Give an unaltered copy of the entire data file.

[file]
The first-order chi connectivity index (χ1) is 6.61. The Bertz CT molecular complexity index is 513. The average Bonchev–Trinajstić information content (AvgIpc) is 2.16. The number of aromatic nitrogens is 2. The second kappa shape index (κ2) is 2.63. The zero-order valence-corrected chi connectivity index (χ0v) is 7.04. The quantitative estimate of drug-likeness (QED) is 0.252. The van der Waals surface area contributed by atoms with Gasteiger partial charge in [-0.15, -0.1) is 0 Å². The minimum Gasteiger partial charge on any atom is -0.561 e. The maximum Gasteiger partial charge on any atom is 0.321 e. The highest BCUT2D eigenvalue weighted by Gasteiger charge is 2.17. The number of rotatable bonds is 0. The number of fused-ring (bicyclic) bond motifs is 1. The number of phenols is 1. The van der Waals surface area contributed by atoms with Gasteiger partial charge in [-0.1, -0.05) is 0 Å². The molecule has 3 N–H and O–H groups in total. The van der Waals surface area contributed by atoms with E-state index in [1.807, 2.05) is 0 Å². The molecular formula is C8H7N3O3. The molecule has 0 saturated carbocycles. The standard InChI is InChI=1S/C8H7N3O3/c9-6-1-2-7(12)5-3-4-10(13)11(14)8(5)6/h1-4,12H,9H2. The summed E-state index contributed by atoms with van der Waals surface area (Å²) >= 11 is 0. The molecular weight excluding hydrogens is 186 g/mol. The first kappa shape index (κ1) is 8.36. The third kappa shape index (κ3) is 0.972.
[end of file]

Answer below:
The first-order chi connectivity index (χ1) is 6.61. The Bertz CT molecular complexity index is 513. The average Bonchev–Trinajstić information content (AvgIpc) is 2.16. The number of aromatic nitrogens is 2. The second kappa shape index (κ2) is 2.63. The zero-order valence-corrected chi connectivity index (χ0v) is 7.04. The quantitative estimate of drug-likeness (QED) is 0.252. The van der Waals surface area contributed by atoms with Gasteiger partial charge in [-0.15, -0.1) is 0 Å². The minimum Gasteiger partial charge on any atom is -0.561 e. The maximum Gasteiger partial charge on any atom is 0.321 e. The highest BCUT2D eigenvalue weighted by Gasteiger charge is 2.17. The number of rotatable bonds is 0. The number of fused-ring (bicyclic) bond motifs is 1. The number of phenols is 1. The van der Waals surface area contributed by atoms with Gasteiger partial charge in [-0.1, -0.05) is 0 Å². The molecule has 3 N–H and O–H groups in total. The van der Waals surface area contributed by atoms with E-state index in [1.807, 2.05) is 0 Å². The molecular formula is C8H7N3O3. The molecule has 0 saturated carbocycles. The standard InChI is InChI=1S/C8H7N3O3/c9-6-1-2-7(12)5-3-4-10(13)11(14)8(5)6/h1-4,12H,9H2. The summed E-state index contributed by atoms with van der Waals surface area (Å²) >= 11 is 0. The molecular weight excluding hydrogens is 186 g/mol. The first kappa shape index (κ1) is 8.36. The third kappa shape index (κ3) is 0.972.